EDITOR’S NOTE: Traveleater Simone van den Berg of Paper Travels shares 12 traditional Dutch food favorites that you need to try in her home country of the Netherlands. Check out her website for authentic Dutch recipes.
Having grown up in the Netherlands (or Holland as it is also called) I always considered Dutch cuisine something that didn’t exist. Sure we had some typical Dutch foods like mashed potatoes with kale or endive. But that was as far as it went. Or so I thought.
It’s only recently that I’ve been looking into the local kitchen in my own home country a bit more closely. And we actually have quite a few typical Dutch treats. Apart from the usual that everyone here knows such as ‘andijviestamppot’ and ‘boerenkoolstamppot there are regional differences as well. Considering we’re such a small country I hadn’t expected that.
Today I’m sharing some local Dutch dishes and snacks which you might find if you visit the Netherlands. And a small word of warning too as some of the dishes we consider typical Dutch can actually originate in another country.
DUTCH FOOD QUICK LINKS
If you’re planning a trip to the Netherlands and want to really dig into the cuisine, then you may be interested in going on a food tour.
- Food Tours: Food and Wine/Drinking Tours in the Netherlands
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MUST-TRY FOOD IN THE NETHERLANDS
I’ll start with my personal favorite. Oliebollen, which you can loosely translate as “Oilballs” (which doesn’t sound very appealing though) are made of flour, yeast, raisins and some dried fruits although there are variances in the recipes used.
Every year at New Year’s (which we call oud- en nieuw) everyone bakes oliebollen or they buy them as you will find special street vendors setting up around New Year’s selling both oliebollen and appelflappen. They’re light and fluffy and you eat them with lots of icing sugar.
After New Years the oliebollen disappear from the scene only to show up again the next year. Which is probably a good thing and what makes them extra special.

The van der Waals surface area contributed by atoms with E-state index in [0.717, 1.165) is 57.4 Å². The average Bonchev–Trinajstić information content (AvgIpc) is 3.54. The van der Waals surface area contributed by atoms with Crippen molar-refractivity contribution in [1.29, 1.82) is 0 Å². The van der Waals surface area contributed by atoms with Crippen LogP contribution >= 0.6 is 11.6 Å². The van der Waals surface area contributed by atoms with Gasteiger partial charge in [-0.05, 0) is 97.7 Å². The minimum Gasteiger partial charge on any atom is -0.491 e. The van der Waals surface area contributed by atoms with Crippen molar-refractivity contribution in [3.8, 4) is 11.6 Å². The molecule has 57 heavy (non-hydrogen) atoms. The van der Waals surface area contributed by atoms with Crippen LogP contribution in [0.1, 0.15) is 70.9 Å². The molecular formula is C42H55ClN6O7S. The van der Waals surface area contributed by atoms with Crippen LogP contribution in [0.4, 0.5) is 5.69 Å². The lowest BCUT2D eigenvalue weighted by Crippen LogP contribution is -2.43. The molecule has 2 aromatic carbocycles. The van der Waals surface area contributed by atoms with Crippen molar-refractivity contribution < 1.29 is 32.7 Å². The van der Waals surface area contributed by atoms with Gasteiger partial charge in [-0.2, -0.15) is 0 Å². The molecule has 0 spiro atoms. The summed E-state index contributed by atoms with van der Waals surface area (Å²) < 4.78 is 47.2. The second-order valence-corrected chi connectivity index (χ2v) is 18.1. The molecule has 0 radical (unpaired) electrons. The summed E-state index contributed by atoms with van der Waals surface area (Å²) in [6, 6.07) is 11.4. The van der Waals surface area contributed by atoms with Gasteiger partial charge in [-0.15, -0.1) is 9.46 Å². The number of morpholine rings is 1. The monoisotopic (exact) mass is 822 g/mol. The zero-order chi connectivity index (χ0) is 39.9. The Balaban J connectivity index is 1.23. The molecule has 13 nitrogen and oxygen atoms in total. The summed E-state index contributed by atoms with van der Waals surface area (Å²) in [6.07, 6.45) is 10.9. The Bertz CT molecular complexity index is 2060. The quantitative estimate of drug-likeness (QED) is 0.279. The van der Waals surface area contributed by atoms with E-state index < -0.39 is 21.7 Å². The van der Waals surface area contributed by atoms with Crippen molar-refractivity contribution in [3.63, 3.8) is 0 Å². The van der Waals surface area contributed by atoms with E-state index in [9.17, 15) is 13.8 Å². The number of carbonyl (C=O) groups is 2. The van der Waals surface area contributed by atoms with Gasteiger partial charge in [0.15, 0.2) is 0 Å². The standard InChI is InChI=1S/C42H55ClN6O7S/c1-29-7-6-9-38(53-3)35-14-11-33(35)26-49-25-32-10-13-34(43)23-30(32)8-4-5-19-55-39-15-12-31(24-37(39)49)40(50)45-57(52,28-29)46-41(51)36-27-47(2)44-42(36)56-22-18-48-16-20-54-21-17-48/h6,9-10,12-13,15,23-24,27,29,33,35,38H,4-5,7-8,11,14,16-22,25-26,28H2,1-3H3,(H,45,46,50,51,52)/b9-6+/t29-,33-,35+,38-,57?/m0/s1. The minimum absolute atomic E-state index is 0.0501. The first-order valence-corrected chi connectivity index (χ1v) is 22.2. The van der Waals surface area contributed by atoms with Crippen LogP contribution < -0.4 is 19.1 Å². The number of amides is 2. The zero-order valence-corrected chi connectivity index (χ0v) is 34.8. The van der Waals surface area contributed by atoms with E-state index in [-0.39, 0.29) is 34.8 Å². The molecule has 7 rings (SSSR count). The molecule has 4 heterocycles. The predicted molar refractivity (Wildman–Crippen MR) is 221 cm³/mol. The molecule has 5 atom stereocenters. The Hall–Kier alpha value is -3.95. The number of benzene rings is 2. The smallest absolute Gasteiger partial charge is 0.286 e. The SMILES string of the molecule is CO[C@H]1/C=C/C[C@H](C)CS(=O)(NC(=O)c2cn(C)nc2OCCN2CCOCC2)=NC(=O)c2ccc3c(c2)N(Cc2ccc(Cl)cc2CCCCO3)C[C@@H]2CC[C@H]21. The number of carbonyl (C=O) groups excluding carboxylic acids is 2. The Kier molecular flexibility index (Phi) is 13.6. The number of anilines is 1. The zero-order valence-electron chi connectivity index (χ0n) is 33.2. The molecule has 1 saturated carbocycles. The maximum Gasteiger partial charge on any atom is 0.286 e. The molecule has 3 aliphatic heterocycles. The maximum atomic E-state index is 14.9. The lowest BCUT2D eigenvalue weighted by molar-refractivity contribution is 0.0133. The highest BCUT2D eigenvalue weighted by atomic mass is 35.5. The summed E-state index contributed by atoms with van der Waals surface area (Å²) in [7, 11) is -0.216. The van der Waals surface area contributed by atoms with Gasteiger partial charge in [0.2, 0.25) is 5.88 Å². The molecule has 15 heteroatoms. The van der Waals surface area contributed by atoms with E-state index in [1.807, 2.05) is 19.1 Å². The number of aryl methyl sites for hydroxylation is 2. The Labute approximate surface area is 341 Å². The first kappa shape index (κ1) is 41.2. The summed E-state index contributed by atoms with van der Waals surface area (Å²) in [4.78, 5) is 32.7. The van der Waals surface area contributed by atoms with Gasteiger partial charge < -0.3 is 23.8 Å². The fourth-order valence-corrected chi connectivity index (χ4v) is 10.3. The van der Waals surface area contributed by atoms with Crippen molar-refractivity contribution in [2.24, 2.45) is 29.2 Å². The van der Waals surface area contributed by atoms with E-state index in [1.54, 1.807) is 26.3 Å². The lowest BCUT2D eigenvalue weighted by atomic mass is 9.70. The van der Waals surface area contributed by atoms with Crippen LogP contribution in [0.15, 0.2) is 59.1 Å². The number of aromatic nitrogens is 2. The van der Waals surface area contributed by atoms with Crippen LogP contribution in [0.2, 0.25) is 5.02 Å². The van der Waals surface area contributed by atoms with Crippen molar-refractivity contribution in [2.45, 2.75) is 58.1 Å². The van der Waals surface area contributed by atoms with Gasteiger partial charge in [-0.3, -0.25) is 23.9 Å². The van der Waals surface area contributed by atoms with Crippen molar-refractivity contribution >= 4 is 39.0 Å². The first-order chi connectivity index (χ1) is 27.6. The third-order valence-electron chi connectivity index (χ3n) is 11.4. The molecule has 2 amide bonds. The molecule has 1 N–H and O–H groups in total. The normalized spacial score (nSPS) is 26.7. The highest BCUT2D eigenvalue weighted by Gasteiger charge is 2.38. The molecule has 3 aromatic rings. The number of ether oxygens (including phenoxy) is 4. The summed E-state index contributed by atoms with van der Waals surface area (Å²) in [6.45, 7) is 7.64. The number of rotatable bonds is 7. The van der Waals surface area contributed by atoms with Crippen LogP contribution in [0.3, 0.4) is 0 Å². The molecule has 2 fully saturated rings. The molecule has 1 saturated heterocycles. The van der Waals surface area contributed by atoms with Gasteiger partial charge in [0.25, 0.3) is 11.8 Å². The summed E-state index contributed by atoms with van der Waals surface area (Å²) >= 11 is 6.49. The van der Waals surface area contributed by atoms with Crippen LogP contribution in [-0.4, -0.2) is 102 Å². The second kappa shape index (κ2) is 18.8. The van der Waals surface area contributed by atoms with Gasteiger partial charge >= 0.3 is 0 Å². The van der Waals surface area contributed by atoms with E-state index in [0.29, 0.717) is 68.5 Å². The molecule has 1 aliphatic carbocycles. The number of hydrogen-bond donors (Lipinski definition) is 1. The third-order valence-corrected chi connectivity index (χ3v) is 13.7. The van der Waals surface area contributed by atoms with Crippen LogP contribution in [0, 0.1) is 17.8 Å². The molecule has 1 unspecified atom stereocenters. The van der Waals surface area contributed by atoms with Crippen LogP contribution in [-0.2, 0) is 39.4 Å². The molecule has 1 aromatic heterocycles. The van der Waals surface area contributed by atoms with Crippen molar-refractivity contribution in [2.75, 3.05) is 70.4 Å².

Appeltaart or apple-pie as you probably know it is one of those dishes that are considered Dutch but really aren’t. Where the origin from the apple pie comes from is a matter of debate. Most likely it originally came from the UK. But we made it part of our own culture.
Coffee and apple pie is THE thing to have when you’re visiting the Netherlands. And make sure to add some cream to it as well. The most famous Dutch apple pie you can find in the area of Rotterdam in Dudok.
Another famous Dutch snack is bitterballen which are essentially round balls which are made of a – usually meat based – filling that resembles ragout most but is firmer. The filling is then rolled through breadcrumbs and fried. It’s served with mustard and you’ll be able to find it in virtually every café in the Netherlands.
As a kid I grew up with parents that didn’t like to cook. Even when I was little, I was always the one that had to bake the apple pies for every birthday as my mother just couldn’t. But the exception to the rule was definitely New Year’s.
I already told you about the oliebollen that we make but another one is appelflappen. I’m trying to think of a way to describe them but it’s essentially apple slices, dipped in batter and deep fried. And served – of course – with lots of icing sugar.
It was one of the only Dutch dishes my parents always made. In fact, my dad always made huge buckets full of them to hand out to the rest of the family. So good.
Photo by Sandra Van Der Steen via Dreamstime
5. Arnhemse Meisjes
From the city of Arnhem we have cookies which are called Arnhemse meisjes (girls from Arnhem). This cookie originates from a bakery in Arnhem that made this – now famous – cookie in 1829 for the birth of his daughter.
The cookies were originally made with yeasted dough and sprinkled with lots of sugar. I have an easy recipe for Arnhemse meisjes you can make at home using puff pastry.
6. Arretje Nof
Arretje nof is most easily compared to something like rocky road. Although slightly different.
The story of how ‘arretje nof’ was first invented goes back to an oil factory that produced fat for frying. They invented a cartoon to promote the factory and the name of that cartoon was ‘arretje’.
It’s also sometimes called refridgeratorcake as you don’t bake anything. The ingredients are super simple: chocolate, butter and cookies. Not what you’d call lightweight but so delicious!